Meditation Cushions

Happy Postures: Some Guidance for Choosing a Meditation Cushion or Bench

The Buddha said that meditation flows through four postures: walking, standing, sitting and lying down. But most of the time when we think of meditation, it’s sitting meditation that comes to mind. And for those of us who are less experienced, seated postures are the usual way to start. Some young people may need little in the way of support, but in our culture very few people spend much time sitting on the ground or floor; by the time we’re in our thirties (if not sooner) support can be very helpful for meditators who are ready to sit for a long period of time. That’s where a cushion or bench can help.

Fillings

Cushions we carry at Mimosa come with three fillings: buckwheat hulls, kapok fiber, and air. Inflatable cushions are most useful for travel, because they take up little space when deflated. For your main cushion, though, you’ll probably want to choose between kapok and buckwheat.

Kapok has a similar feel to cotton batting, but comes from a more sustainable source. Kapok-filled cushions are more stable and softer than buckwheat, but do not fit to the body in the same way. They hold their shape well over time. Kapok is also hypoallergenic.

Buckwheat hulls are a byproduct of agriculture. This filling forms to your contours, though to some extent this depends on how full the cushion is; a well-stuffed cushion will be firmer, while one that’s less densely packed will have more give to it. Since the buckwheat cushions we sell zip open, you have the option of adding or removing hulls for a custom fit. If you want your cushion more stuffed, or need to re-stuff one that’s flattened out with time, Mimosa sells bags of loose hulls.

Cushion Styles

Zabuton: A zabuton is sort of like a mini-futon. Most people use a zabuton underneath another meditation cushion. They can be handy if you’re meditating on a hard and/or cold floor, but are probably not necessary if the room has carpeting. Or, if you’re flexible and just want a soft surface to sit on, you could use a zabuton without a cushion on top. All our zabutons have kapok filling.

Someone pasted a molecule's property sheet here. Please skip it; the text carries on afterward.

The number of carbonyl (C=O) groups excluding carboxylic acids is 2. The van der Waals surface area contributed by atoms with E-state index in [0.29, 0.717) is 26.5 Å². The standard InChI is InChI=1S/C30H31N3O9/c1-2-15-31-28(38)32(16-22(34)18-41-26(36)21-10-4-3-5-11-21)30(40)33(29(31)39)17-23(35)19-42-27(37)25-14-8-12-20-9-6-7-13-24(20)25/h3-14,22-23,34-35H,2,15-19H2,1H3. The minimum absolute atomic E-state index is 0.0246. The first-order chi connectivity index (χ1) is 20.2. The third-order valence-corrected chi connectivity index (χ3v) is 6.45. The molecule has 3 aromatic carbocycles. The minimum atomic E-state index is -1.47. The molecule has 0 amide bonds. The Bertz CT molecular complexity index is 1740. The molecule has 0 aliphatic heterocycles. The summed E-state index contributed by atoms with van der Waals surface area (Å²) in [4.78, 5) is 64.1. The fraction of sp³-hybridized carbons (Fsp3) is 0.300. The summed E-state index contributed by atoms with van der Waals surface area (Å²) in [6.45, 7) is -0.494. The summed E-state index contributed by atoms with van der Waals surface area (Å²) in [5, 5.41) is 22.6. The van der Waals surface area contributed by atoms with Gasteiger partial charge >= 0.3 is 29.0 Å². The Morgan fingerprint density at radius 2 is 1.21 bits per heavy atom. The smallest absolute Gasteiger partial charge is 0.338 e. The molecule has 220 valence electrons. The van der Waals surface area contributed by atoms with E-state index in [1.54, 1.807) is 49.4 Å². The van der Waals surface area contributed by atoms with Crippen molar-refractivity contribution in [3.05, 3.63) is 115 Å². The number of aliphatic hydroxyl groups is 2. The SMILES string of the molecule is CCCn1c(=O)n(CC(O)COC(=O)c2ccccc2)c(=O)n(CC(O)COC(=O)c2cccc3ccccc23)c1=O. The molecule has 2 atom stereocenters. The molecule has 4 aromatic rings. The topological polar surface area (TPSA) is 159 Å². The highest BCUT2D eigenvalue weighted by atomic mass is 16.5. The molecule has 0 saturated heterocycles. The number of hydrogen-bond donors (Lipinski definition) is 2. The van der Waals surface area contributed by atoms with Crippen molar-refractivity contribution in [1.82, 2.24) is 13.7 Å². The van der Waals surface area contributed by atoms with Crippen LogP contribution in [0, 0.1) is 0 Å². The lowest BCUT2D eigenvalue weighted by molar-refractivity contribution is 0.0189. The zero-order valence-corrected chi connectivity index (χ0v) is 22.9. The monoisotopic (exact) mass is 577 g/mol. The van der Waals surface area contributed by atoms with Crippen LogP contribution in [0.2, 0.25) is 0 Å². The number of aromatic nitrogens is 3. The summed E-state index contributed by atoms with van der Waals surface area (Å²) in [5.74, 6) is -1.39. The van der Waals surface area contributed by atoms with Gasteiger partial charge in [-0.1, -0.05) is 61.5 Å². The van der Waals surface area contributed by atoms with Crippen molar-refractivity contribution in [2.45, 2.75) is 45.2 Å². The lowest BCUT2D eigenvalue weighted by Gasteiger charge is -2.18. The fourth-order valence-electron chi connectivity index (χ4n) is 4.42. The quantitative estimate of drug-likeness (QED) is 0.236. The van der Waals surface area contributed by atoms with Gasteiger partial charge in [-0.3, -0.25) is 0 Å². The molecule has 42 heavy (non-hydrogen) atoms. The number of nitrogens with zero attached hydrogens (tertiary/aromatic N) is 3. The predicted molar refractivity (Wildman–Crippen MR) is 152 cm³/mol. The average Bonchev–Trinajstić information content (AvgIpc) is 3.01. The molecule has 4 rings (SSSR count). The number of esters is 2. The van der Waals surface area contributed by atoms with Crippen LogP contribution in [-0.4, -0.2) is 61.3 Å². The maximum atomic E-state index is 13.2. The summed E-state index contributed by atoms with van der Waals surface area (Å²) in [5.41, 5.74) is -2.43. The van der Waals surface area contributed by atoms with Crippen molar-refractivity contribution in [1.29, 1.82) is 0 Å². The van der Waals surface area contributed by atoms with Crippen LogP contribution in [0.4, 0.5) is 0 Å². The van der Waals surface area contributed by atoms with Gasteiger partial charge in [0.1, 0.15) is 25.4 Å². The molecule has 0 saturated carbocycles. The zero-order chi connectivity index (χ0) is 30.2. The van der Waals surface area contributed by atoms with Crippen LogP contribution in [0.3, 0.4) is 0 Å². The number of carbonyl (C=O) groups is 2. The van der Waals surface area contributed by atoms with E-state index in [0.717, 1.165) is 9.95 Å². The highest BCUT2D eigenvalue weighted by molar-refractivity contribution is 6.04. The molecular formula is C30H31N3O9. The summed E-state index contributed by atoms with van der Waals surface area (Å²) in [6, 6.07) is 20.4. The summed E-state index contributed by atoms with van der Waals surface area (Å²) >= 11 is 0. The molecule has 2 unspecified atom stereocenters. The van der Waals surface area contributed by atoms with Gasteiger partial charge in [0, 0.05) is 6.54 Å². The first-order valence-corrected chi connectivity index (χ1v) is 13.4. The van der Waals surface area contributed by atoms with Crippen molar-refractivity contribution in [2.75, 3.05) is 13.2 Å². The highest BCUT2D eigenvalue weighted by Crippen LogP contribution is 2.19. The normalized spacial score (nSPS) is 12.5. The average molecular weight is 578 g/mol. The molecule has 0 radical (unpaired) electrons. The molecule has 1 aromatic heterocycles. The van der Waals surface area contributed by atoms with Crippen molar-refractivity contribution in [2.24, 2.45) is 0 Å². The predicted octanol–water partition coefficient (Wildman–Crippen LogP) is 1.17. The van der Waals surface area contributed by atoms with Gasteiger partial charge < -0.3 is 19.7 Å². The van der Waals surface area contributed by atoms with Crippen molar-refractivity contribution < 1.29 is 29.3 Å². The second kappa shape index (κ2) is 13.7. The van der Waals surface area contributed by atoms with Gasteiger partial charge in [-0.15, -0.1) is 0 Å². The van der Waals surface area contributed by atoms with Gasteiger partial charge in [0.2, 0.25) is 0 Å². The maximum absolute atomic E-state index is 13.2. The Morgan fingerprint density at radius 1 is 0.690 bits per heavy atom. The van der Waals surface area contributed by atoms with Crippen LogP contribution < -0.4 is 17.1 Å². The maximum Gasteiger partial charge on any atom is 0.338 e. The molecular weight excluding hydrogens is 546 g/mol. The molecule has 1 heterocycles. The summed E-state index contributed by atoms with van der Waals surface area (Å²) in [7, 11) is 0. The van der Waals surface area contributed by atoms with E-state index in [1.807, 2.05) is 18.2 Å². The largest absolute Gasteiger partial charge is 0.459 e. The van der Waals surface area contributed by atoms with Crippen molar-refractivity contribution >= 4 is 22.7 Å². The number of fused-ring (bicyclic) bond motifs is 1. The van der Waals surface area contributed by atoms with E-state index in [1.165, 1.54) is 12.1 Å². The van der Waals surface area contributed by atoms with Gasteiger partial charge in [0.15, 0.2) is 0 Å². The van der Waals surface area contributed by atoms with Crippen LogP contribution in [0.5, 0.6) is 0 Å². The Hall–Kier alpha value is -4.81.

Zafu: This is the classic, round meditation cushion. It provides good back support, and puts you high enough off the ground to reduce stress on your knees. Zafus come in a variety of styles, with your choice of buckwheat or kapok stuffing. One great advantage of the zafu is its versatility: you can sit on the flattened side cross-legged, semi-kneeling, or with legs bent to one side, and you can also straddle the cushion turned on its side. If you’re going to sit for long periods of time, changing posture occasionally can help you stay comfortable, and thus keep your attention focused on your practice–not on your legs falling asleep!

Crescent: The crescent, or “cosmic cushion,” is shaped sort of like a chubby mustache. It supports the upper legs as well as the bottom–an extra level of support that can be helpful for those with knee issues. It’s angled to tilt the body forward slightly, making the back slightly rounded instead of stiff. Crescent cushions work only for the lotus position.

Meditation benches

These wood or fiberboard benches sit about six to ten inches off the floor, to provide back support and reduce strain on the knees. Some have a rounded, rocking bottom, while others sit flat on the floor. With most styles, you have the option of adding a tie-on cushion.

Peace Bench: With this bench, you have the choice of sitting in lotus position or putting your legs directly under your body. The Peace Bench sits flat on the floor. It can be easily folded down for storage or transport, and is made from 100% recycled wood fiberboard, with straps made from cotton webbing.

Pi bench: The supports for these benches are nearer the middle, and they’re rounded to make them rock slightly underneath you, so that your back position isn’t totally fixed. They’re best to use for a semi-kneeling position, with legs folded under the bench, but they’ll also support a modified lotus position.

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